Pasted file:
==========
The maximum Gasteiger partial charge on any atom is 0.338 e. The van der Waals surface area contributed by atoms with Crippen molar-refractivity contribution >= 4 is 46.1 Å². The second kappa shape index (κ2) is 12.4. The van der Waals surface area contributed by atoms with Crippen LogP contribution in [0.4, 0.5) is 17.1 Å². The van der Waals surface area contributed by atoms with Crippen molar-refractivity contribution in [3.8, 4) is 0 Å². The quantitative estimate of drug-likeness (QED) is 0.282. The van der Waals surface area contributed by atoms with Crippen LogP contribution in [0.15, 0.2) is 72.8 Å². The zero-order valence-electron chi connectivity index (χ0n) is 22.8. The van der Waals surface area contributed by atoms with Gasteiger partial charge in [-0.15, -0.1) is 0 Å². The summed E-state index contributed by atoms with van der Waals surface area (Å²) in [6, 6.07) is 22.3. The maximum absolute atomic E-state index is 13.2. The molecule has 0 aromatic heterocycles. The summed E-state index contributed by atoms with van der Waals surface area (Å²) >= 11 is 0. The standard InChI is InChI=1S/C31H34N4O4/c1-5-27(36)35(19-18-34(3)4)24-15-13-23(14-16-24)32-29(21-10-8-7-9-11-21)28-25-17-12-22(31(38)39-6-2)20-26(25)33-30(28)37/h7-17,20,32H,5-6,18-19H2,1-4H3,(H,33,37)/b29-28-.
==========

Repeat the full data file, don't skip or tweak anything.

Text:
The maximum Gasteiger partial charge on any atom is 0.338 e. The van der Waals surface area contributed by atoms with Crippen molar-refractivity contribution >= 4 is 46.1 Å². The second kappa shape index (κ2) is 12.4. The van der Waals surface area contributed by atoms with Crippen LogP contribution in [0.4, 0.5) is 17.1 Å². The van der Waals surface area contributed by atoms with Crippen molar-refractivity contribution in [3.8, 4) is 0 Å². The quantitative estimate of drug-likeness (QED) is 0.282. The van der Waals surface area contributed by atoms with Crippen LogP contribution in [0.15, 0.2) is 72.8 Å². The zero-order valence-electron chi connectivity index (χ0n) is 22.8. The van der Waals surface area contributed by atoms with Gasteiger partial charge in [-0.15, -0.1) is 0 Å². The summed E-state index contributed by atoms with van der Waals surface area (Å²) in [6, 6.07) is 22.3. The maximum absolute atomic E-state index is 13.2. The molecule has 0 aromatic heterocycles. The summed E-state index contributed by atoms with van der Waals surface area (Å²) >= 11 is 0. The standard InChI is InChI=1S/C31H34N4O4/c1-5-27(36)35(19-18-34(3)4)24-15-13-23(14-16-24)32-29(21-10-8-7-9-11-21)28-25-17-12-22(31(38)39-6-2)20-26(25)33-30(28)37/h7-17,20,32H,5-6,18-19H2,1-4H3,(H,33,37)/b29-28-.